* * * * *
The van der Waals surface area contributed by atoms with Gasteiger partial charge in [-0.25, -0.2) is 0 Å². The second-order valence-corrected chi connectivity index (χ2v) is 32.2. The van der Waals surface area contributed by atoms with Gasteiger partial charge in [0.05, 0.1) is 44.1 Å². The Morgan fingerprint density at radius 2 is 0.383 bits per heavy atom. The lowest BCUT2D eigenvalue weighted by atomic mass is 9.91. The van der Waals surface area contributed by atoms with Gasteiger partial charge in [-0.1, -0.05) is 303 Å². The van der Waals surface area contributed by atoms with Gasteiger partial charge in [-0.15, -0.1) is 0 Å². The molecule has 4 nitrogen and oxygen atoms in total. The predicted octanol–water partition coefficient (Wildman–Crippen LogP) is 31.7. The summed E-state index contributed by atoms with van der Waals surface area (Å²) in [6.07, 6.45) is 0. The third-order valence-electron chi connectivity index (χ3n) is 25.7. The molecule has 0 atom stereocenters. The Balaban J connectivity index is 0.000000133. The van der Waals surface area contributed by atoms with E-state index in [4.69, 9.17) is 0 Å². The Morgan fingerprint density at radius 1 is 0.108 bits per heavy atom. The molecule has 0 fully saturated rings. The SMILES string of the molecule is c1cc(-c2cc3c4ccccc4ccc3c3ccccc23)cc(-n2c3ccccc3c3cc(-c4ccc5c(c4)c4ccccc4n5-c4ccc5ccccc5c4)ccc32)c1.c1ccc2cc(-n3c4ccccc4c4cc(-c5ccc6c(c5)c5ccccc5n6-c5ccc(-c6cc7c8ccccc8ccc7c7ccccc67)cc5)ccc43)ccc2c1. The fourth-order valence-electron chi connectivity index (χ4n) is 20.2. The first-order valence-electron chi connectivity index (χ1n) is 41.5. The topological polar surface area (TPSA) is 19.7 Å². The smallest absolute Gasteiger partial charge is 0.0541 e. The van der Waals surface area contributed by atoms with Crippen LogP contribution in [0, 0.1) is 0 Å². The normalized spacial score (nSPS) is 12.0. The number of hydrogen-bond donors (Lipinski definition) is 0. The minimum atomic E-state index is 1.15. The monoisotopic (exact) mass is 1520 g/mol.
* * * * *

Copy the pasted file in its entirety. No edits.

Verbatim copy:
The van der Waals surface area contributed by atoms with Gasteiger partial charge in [-0.25, -0.2) is 0 Å². The second-order valence-corrected chi connectivity index (χ2v) is 32.2. The van der Waals surface area contributed by atoms with Gasteiger partial charge in [0.05, 0.1) is 44.1 Å². The Morgan fingerprint density at radius 2 is 0.383 bits per heavy atom. The lowest BCUT2D eigenvalue weighted by atomic mass is 9.91. The van der Waals surface area contributed by atoms with Gasteiger partial charge in [-0.1, -0.05) is 303 Å². The van der Waals surface area contributed by atoms with Gasteiger partial charge in [-0.15, -0.1) is 0 Å². The molecule has 4 nitrogen and oxygen atoms in total. The predicted octanol–water partition coefficient (Wildman–Crippen LogP) is 31.7. The summed E-state index contributed by atoms with van der Waals surface area (Å²) in [6.07, 6.45) is 0. The third-order valence-electron chi connectivity index (χ3n) is 25.7. The molecule has 0 atom stereocenters. The Balaban J connectivity index is 0.000000133. The van der Waals surface area contributed by atoms with E-state index in [4.69, 9.17) is 0 Å². The Morgan fingerprint density at radius 1 is 0.108 bits per heavy atom. The molecule has 0 fully saturated rings. The SMILES string of the molecule is c1cc(-c2cc3c4ccccc4ccc3c3ccccc23)cc(-n2c3ccccc3c3cc(-c4ccc5c(c4)c4ccccc4n5-c4ccc5ccccc5c4)ccc32)c1.c1ccc2cc(-n3c4ccccc4c4cc(-c5ccc6c(c5)c5ccccc5n6-c5ccc(-c6cc7c8ccccc8ccc7c7ccccc67)cc5)ccc43)ccc2c1. The fourth-order valence-electron chi connectivity index (χ4n) is 20.2. The first-order valence-electron chi connectivity index (χ1n) is 41.5. The topological polar surface area (TPSA) is 19.7 Å². The smallest absolute Gasteiger partial charge is 0.0541 e. The van der Waals surface area contributed by atoms with Crippen LogP contribution in [0, 0.1) is 0 Å². The normalized spacial score (nSPS) is 12.0. The number of hydrogen-bond donors (Lipinski definition) is 0. The minimum atomic E-state index is 1.15. The monoisotopic (exact) mass is 1520 g/mol.